In Japan, among the latest technological advances under study is a ship without a propeller.
GV PAN OF Magnetic powered ship in water, at Kobe in Japan.
GV Men working on boat. (2 SHOTS)
GV Magnet on hull.
GV Slits on ship's bottom and ZOOM TO CU.
SV Boat's hull and clips.
GV Boat being positioned. (4 SHOTS)
GV Man attaching monitoring equipment.
CI Magnets being switched on.
SV Boat moving through water and GV. (2 SHOTS)
GV OF Boat moving through water. (3 SHOTS)
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Background: In Japan, among the latest technological advances under study is a ship without a propeller. Propulsion comes from a reaction between a large magnet and an electric current applied through seawater.
SYNOPSIS: Research on the experimental ship model is being conducted by the Kobe University of Mercantile Marine. Researchers say they are looking for ways to improve ocean transport ...especially in the fields of speed and safety.
An electric current is projected into the water through openings in the boast. The huge super-conducting magnet is attached to the bottom of the ship's hull. Changing the direction in which the electricity is passed across the magnet changes the direction in which the ship moves.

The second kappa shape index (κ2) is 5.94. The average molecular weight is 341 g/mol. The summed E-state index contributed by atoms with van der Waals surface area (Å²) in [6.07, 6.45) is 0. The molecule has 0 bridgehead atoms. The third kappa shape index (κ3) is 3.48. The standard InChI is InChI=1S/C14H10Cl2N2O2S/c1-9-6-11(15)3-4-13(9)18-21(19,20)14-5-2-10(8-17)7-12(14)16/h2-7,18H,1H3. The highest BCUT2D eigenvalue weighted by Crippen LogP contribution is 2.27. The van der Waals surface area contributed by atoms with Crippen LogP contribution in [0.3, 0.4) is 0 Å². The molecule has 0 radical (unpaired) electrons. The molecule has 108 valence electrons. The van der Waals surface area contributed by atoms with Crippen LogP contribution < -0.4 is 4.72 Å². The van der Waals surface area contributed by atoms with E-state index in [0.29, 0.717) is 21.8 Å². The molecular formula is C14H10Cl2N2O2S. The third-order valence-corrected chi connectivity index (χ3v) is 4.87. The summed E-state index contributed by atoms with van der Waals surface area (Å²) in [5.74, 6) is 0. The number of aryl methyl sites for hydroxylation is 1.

Above the boat there's a framework containing observation instruments and monitoring devices.
The boat itself is 3.6 metres (10ft) long and repeated tests are made in a large tank. Researchers at the Kobe University of Mercantile Marine have been experimenting with this new form of propulsion for the past five years. Practical applications are still years away. But, if they're realised, ships will be able to travel at speeds of up to 50-knots. And there will be no vibrations, no noise and no pollution.